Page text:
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Chapter 11.2 : Serologic Diagnosis of Group A Streptococcal Infections

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Citation: Leber A. 2016. Serologic Diagnosis of Group A Streptococcal Infections, p 11.2.1.1-11.2.2.3. In Clinical Microbiology Procedures Handbook, Fourth Edition. ASM Press, Washington, DC. doi: 10.1128/9781555818814.ch11.2
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References

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1. Carapetis JR, Steer AC, Mulholland EK, Weber M. 2005. The global burden of group A streptococcal diseases. Lancet Infect Dis 5:685694.
2. Tandon R, Sharma M, Chandrashekhar Y, Kotb M, Yacoub MH, Narula J. 2013. Revisiting the pathogenesis of rheumatic fever and carditis. Nat Rev Cardiol 10:171177.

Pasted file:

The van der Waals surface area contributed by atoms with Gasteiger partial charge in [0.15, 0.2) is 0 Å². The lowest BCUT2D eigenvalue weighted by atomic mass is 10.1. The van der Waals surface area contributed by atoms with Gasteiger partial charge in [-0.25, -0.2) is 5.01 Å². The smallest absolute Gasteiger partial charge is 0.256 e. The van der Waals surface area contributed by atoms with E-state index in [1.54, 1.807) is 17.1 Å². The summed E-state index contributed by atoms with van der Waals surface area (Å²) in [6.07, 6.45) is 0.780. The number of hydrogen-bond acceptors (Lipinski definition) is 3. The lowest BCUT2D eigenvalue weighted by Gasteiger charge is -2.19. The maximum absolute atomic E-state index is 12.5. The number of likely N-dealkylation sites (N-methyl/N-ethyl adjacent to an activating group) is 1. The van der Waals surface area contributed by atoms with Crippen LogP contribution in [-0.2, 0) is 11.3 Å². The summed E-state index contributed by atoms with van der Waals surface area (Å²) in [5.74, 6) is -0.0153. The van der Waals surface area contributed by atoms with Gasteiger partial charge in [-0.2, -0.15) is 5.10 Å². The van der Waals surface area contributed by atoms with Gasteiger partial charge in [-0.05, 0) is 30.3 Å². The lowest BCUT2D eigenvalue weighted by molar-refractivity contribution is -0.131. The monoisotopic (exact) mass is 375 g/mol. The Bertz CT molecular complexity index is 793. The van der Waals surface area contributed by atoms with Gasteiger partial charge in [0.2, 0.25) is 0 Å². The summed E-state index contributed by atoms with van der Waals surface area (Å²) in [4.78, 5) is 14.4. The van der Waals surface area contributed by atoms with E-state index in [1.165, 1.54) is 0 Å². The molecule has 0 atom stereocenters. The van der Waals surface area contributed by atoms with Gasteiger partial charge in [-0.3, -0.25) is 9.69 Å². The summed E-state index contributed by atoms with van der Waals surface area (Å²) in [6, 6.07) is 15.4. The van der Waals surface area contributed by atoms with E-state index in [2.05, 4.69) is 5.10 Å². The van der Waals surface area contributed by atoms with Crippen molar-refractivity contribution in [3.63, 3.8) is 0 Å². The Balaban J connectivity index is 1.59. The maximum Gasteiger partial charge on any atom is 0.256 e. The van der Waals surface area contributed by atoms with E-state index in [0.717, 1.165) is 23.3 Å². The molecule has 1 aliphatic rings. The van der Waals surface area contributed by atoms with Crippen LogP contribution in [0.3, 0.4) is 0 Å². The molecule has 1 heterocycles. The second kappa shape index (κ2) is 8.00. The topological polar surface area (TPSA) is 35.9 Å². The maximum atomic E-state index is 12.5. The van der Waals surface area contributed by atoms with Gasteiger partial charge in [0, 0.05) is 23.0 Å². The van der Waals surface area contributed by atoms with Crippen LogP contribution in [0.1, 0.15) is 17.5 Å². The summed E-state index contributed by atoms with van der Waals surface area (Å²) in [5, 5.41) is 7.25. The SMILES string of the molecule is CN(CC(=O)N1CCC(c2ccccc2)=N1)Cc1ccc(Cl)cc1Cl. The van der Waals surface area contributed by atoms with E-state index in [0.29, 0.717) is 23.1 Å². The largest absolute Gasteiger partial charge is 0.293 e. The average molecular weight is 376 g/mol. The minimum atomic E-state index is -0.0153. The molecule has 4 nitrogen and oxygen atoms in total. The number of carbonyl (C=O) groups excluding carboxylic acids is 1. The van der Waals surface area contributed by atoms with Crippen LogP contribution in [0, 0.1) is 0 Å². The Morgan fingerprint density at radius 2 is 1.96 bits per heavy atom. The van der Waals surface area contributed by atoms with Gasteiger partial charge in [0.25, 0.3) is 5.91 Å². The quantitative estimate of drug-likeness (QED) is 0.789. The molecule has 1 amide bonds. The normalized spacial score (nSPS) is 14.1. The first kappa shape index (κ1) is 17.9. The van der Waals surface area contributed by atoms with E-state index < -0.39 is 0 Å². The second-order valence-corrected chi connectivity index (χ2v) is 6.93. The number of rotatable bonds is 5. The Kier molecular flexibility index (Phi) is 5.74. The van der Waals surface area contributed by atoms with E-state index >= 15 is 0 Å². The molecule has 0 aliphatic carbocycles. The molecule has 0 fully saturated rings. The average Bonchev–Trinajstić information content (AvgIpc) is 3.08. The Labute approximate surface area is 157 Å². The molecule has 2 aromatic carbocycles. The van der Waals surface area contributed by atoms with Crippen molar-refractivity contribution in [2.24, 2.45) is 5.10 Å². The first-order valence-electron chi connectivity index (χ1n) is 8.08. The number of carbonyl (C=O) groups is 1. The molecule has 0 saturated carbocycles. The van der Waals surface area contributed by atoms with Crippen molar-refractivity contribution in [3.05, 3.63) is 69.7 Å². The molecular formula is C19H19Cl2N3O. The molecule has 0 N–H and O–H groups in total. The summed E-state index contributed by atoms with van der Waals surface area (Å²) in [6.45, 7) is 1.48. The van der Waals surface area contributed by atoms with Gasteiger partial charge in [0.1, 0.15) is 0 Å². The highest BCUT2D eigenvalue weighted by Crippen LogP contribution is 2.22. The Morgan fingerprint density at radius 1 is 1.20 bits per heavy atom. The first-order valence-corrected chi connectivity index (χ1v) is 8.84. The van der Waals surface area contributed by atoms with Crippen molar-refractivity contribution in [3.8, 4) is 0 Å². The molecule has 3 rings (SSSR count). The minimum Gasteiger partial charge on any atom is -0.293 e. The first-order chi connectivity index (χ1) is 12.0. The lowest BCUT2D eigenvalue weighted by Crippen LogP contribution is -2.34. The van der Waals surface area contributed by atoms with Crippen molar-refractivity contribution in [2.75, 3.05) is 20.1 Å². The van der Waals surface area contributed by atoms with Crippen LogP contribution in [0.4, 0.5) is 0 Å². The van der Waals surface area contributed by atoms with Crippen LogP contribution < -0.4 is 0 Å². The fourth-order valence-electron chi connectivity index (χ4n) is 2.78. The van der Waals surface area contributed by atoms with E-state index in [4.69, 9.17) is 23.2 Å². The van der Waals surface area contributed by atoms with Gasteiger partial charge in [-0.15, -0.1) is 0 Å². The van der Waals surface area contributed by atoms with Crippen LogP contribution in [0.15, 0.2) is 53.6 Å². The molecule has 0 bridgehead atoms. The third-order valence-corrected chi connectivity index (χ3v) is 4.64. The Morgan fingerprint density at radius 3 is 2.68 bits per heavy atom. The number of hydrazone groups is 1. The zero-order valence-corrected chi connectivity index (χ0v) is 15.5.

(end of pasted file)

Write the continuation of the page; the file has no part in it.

3. Rodriguez-Iturbe B, Batsford S. 2007. Pathogenesis of poststreptococcal glomerulonephritis a century after Clemens von Pirquet. Kidney Int 71:10941104.
4. Facklam R, Beall B, Efstratiou A, Fischetti V, Johnson D, Kaplan E, Kriz P, Lovgren M, Martin D, Schwartz B, Totolian A, Bessen D, Hollingshead S, Rubin F, Scott J, Tyrrell G. 1999. emm typing and validation of provisional M types for group A streptococci. Emerg Infect Dis 5:247253.
5. Wannamaker LW. 1973. The chain that links the heart to the throat. Circulation 48:918.
6. Parks T, Smeesters PR, Steer AC. 2012. Streptococcal skin infection and rheumatic heart disease. Curr Opin Infect Dis 25:145153.
7. McDonald M, Currie BJ, Carapetis JR. 2004. Acute rheumatic fever: a chink in the chain that links the heart to the throat? Lancet Infect Dis 4:240245.
8. Shulman ST, Bisno AL, Clegg HW, Gerber MA, Kaplan EL, Lee G, Martin JM, Van Beneden C. 2012. Clinical practice guideline for the diagnosis and management of group A streptococcal pharyngitis: 2012 update by the Infectious Diseases Society of America. Clin Infect Dis 55:12791282.
9. Wannamaker LW, Ayoub EM. 1960. Antibody titers in acute rheumatic fever. Circulation 21:598614.